9. I started eating only meat from local farmers about a year ago, and even though its more expensive, the benefit is that I eat less meat and more veggies, beans, grains etc. to make up for it. I feel healthier and that stubborn rubber tire around my belly is slowly disappearing. Best benefit is knowing that the animals I eat are at least happy and healthy before they are slaughtered. That makes a world of difference for me.

    • So you’re a year in and still going strong. Good, you’ve inspired me. It really hasn’t been hard yet, except for my almost-weekly trip to a local Mexican place that has the absolute best shredded pork I’ve ever eaten. I’m going to hit them with a barrage of requests to buy responsibly.

  10. You go, Jessica! As someone who eats *very little* meat, I applaud you heartily. As someone who just ate Garlic Chicken at the local Chinese restaurant, I am trying not to imagine the way that chicken might have been treated. I would have ordered a vegetarian version except restaurants tend to lather veggie entries in oil and cheese and they are decidedly unhealthy. Thank you, though, for keeping this in our radar. It’s a important issue.

  11. Well, this hits close to home. We don’t buy meat at the grocery store, but rely on caribou & moose my husband hunts, and salmon we catch in a fish wheel every summer. I respect the circle of life & it tears me up to realize the horrible treatment of animals housed in miniscule cages and slaughterhouses. There’s got to be a better way. Thought provoking post…

  12. I’ve met a lot of people who are trying to continue eating meat by sourcing their flesh from “humane” farms – I keeps mulling around my head though… According to the best information I’ve found – These animals are still killed very young – Technically while they’re still babies.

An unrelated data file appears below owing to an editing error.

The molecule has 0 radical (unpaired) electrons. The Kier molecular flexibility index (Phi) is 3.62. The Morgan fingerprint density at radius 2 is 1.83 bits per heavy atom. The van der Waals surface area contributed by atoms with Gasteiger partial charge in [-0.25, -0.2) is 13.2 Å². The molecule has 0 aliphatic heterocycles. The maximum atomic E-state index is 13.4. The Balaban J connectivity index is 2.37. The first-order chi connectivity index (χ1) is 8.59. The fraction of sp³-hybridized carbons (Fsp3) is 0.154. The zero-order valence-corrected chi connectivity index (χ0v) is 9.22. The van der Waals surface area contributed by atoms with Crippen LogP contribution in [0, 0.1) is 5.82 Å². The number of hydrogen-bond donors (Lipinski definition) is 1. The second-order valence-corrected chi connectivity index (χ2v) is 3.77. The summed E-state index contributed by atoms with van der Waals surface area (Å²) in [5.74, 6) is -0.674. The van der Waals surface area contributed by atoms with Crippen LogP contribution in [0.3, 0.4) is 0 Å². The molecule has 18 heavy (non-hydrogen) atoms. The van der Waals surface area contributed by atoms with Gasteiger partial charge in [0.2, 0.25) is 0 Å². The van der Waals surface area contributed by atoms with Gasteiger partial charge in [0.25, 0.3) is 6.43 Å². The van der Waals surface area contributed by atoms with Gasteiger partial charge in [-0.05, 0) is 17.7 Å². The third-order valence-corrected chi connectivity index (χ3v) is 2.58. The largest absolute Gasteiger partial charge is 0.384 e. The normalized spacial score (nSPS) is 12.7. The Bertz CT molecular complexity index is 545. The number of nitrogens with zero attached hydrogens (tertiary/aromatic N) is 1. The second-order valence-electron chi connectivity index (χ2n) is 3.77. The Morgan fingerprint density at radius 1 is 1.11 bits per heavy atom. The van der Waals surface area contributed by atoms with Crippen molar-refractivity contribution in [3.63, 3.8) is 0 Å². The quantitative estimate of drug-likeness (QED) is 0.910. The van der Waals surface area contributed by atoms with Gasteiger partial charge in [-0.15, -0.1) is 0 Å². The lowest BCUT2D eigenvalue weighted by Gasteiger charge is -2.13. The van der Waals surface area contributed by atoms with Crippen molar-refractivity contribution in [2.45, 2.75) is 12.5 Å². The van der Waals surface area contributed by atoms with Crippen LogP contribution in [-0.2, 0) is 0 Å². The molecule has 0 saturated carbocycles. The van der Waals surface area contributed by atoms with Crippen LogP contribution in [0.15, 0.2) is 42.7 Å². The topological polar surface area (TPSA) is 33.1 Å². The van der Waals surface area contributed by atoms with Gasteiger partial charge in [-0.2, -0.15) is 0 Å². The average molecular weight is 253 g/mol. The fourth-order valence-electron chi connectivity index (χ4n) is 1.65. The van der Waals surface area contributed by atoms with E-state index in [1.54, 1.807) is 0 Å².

And then there’s the horrible realization that most of them go to the same kill floor as all the rest and that certainly can’t be a “happy” animal. Isn’t it wonderful though that with just a bit of tweaking and a bit more “care” one can thrive on plants alone? ~peace~

    • I think the best next step for me (and everyone) is to find farms that not only raise humane meat, but also slaughter (hate that word) the animals on their farm instead of shipping them off to large slaughterhouses, because you’re right–it’s not much better to have their lives end in fear and cruelty. But for me, the best way to move progressively is to take steps and not jump in at once–then the change seems too overwhelming and I’ll hinder my chances at making it. I want to get there, though.
      Thanks for reading.

  13. Hi Jessica – You are so right about *that* word (slaughter)! And I understand why you’re going the incremental route – As long as you stay determined in your end goal (to get the slaughterhouse out of your kitchen) I’m certain you’ll be very pleased at having done so. Good luck on your journey. 😉